MUMBAI: In response to a public interest litigation seeking a ban on the participation of children in `Matam' (mourning) ritual of Muharram, the Bombay High Court on Tuesday appealed to Muslim religious leaders to look into the issue. The division bench of Justices VM Kanade and Revati Mohite Dere, however, refused to pass any order.
"We shall not express any opinion on the issue but we appeal to religious leaders of the community to go into the matter," the judges said. The court also allowed Chehlum processions to be held as per the schedule on December 14.
Advocate General Sunil Manohar, on behalf of the state government, said the processions would be videographed. The state, he said, would not interfere but would step in only if serious injuries are caused to the children. The AG further said that the state would also keep first aid and ambulance services ready.
Chehlum or Arabaieen marks the the 40th day of massacre of Holy prophets family in the desert of Karbala (Iraq). To mourn the killings, some participants in annual ritual processions hit themselves with sharp objects.
Members of Shia sect thronged the court on Tuesday to express their opposition to the PIL (which wants a ban on children's participation on the ground that they get injured during Matam).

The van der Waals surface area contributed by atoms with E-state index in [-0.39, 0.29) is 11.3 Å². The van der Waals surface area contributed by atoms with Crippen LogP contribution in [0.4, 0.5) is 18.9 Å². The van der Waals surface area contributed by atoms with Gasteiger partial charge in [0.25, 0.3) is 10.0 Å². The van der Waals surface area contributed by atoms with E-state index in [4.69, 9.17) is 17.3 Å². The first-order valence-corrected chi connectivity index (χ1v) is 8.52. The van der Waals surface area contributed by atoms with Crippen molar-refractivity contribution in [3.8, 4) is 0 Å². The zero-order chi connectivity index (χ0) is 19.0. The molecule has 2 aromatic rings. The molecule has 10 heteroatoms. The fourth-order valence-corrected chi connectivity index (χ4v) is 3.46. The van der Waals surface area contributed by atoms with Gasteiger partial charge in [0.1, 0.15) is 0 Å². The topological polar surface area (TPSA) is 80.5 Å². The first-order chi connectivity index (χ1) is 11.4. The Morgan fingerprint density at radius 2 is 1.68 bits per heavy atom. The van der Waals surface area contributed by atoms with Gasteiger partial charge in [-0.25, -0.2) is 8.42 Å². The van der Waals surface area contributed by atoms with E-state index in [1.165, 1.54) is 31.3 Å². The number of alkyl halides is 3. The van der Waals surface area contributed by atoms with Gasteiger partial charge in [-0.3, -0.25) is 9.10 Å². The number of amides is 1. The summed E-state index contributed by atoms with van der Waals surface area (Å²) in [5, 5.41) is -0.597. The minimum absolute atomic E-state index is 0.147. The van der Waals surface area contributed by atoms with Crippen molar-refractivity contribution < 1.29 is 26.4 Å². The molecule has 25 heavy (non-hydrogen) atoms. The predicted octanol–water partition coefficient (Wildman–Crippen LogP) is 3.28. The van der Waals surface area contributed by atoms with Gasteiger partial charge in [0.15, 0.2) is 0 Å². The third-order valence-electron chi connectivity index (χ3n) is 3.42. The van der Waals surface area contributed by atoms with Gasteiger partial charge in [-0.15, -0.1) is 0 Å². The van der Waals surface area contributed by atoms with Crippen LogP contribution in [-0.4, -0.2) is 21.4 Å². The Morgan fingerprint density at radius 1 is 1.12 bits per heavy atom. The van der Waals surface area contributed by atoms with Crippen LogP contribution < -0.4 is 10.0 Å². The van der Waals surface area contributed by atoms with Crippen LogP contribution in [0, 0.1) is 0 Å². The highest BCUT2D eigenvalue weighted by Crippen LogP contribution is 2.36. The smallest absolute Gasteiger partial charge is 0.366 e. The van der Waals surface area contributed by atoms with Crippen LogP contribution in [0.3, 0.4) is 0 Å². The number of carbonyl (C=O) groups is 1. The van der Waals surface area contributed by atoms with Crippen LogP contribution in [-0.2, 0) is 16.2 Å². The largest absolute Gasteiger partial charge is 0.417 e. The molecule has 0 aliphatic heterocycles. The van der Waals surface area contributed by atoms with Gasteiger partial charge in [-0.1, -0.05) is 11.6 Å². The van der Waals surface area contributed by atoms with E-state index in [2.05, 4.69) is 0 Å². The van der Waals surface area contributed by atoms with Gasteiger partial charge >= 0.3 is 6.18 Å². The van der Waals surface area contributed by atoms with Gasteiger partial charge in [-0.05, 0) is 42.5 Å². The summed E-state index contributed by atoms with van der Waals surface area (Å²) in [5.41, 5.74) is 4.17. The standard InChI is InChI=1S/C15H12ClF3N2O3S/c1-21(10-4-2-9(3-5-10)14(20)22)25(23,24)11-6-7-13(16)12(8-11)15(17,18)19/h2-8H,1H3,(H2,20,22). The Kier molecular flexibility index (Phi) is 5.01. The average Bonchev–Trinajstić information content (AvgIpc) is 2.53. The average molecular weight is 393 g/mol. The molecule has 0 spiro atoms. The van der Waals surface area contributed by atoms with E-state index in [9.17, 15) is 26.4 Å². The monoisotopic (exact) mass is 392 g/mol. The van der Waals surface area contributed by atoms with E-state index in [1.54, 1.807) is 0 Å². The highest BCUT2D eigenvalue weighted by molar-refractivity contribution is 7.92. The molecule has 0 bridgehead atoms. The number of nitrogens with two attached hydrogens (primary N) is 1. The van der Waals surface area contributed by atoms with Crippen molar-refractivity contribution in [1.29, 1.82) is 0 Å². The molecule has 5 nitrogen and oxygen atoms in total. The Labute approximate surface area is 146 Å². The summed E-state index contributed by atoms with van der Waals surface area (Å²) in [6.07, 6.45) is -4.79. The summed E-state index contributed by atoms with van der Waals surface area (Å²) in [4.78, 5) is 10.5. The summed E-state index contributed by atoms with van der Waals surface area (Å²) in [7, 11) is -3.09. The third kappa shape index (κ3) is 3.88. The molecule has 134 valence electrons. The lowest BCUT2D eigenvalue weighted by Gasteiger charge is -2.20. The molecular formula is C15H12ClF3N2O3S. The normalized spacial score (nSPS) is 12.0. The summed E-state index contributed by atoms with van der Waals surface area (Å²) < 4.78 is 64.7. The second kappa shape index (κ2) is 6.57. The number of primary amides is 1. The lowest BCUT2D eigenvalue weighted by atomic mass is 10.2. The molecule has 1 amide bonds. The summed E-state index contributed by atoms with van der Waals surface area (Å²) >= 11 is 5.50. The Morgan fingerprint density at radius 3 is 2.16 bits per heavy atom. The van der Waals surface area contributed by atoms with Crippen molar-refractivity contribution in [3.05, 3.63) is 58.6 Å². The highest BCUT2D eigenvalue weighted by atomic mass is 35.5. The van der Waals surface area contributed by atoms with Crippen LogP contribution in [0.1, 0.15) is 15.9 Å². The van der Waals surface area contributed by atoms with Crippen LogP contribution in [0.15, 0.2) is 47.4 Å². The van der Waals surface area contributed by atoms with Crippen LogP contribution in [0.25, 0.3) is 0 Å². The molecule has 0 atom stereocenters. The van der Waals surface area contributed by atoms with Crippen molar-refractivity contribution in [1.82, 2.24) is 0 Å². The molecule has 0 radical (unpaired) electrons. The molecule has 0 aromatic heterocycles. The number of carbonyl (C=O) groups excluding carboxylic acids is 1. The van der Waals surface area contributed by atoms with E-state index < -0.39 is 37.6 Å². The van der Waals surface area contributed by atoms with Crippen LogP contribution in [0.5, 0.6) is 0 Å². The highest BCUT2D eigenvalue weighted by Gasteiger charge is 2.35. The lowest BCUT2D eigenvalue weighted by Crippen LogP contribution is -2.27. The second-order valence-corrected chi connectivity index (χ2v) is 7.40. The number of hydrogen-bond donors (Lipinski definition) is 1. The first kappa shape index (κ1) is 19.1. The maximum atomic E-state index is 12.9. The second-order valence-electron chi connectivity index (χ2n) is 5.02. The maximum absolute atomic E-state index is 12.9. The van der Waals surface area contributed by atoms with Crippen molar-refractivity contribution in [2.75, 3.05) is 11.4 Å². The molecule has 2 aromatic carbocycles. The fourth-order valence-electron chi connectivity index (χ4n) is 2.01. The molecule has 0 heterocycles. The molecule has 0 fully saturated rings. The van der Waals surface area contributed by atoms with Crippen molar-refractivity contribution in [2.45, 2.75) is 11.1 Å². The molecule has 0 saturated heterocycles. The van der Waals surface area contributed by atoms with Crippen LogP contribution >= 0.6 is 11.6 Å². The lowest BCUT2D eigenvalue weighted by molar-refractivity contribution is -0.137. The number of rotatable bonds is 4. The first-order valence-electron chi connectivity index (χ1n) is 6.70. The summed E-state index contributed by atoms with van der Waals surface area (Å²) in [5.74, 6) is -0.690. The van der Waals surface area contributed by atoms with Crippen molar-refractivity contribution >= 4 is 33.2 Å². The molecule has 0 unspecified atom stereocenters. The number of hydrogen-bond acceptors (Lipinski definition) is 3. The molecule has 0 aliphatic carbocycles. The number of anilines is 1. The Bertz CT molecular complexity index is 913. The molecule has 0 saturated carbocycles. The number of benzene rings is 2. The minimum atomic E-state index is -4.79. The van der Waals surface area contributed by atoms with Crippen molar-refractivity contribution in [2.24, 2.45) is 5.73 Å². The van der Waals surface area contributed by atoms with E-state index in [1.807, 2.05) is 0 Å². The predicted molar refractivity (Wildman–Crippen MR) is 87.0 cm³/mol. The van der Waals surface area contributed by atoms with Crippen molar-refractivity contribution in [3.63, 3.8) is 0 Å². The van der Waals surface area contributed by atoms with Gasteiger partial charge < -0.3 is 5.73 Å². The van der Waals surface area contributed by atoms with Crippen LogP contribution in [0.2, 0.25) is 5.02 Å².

However, police stopped them from entering the courtroom. Several members of the community have intervened in the petition. Their lawyers argued that the court should dispose of the PIL as the petitioner was a Sunni Muslim and instead, they said, the court should take this up as suo motu (on its own) petition. Accepting the plea, the court disposed of the PIL and took up the matter as a suo motu PIL.
The judges later disposed of the PIL saying they are not passing any order. They however converted it into a suo motu PIL "since it is concerning children" and directed all the intervenors to be added as respondents. The judges said, "the issue can be resolved through dialogue with religious leaders who are also aware of all problems."
The petitioner Faizal Mohammed Benaraswala and Abdul Qureshi said they filed the PIL "to save children" from injuries by sharp weapons, blades, knives and swords in the name of Matam during the 40 days. The petition said during Matam "an infant's forehead is cut with a sharp weapon and bled", and in some places "they are made to walk on burning coals."
The next hearing is posted on January 13, 2014 and the State has been directed to file an additional affidavit after the procession is over.
It bears mention that top Shia clergy have already issued edicts asking followers to avoid practices which are medieval and cause injury to body.
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